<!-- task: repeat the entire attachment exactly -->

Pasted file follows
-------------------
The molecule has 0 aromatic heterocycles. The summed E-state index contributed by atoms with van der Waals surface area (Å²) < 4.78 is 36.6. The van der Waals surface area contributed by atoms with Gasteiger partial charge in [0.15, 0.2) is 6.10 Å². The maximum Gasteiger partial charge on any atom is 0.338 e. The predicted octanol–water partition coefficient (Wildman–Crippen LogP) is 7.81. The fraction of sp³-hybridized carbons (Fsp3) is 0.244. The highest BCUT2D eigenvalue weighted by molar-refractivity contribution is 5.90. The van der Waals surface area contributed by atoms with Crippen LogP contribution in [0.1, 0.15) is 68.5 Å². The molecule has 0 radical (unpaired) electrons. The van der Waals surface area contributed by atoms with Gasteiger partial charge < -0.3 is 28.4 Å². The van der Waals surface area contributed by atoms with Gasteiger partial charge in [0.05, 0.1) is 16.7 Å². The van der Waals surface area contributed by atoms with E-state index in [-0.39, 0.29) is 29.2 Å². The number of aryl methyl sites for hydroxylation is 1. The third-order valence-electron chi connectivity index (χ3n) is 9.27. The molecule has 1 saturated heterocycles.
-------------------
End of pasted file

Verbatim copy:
The molecule has 0 aromatic heterocycles. The summed E-state index contributed by atoms with van der Waals surface area (Å²) < 4.78 is 36.6. The van der Waals surface area contributed by atoms with Gasteiger partial charge in [0.15, 0.2) is 6.10 Å². The maximum Gasteiger partial charge on any atom is 0.338 e. The predicted octanol–water partition coefficient (Wildman–Crippen LogP) is 7.81. The fraction of sp³-hybridized carbons (Fsp3) is 0.244. The highest BCUT2D eigenvalue weighted by molar-refractivity contribution is 5.90. The van der Waals surface area contributed by atoms with Crippen LogP contribution in [0.1, 0.15) is 68.5 Å². The molecule has 0 radical (unpaired) electrons. The van der Waals surface area contributed by atoms with Gasteiger partial charge < -0.3 is 28.4 Å². The van der Waals surface area contributed by atoms with Gasteiger partial charge in [0.05, 0.1) is 16.7 Å². The van der Waals surface area contributed by atoms with E-state index in [-0.39, 0.29) is 29.2 Å². The number of aryl methyl sites for hydroxylation is 1. The third-order valence-electron chi connectivity index (χ3n) is 9.27. The molecule has 1 saturated heterocycles.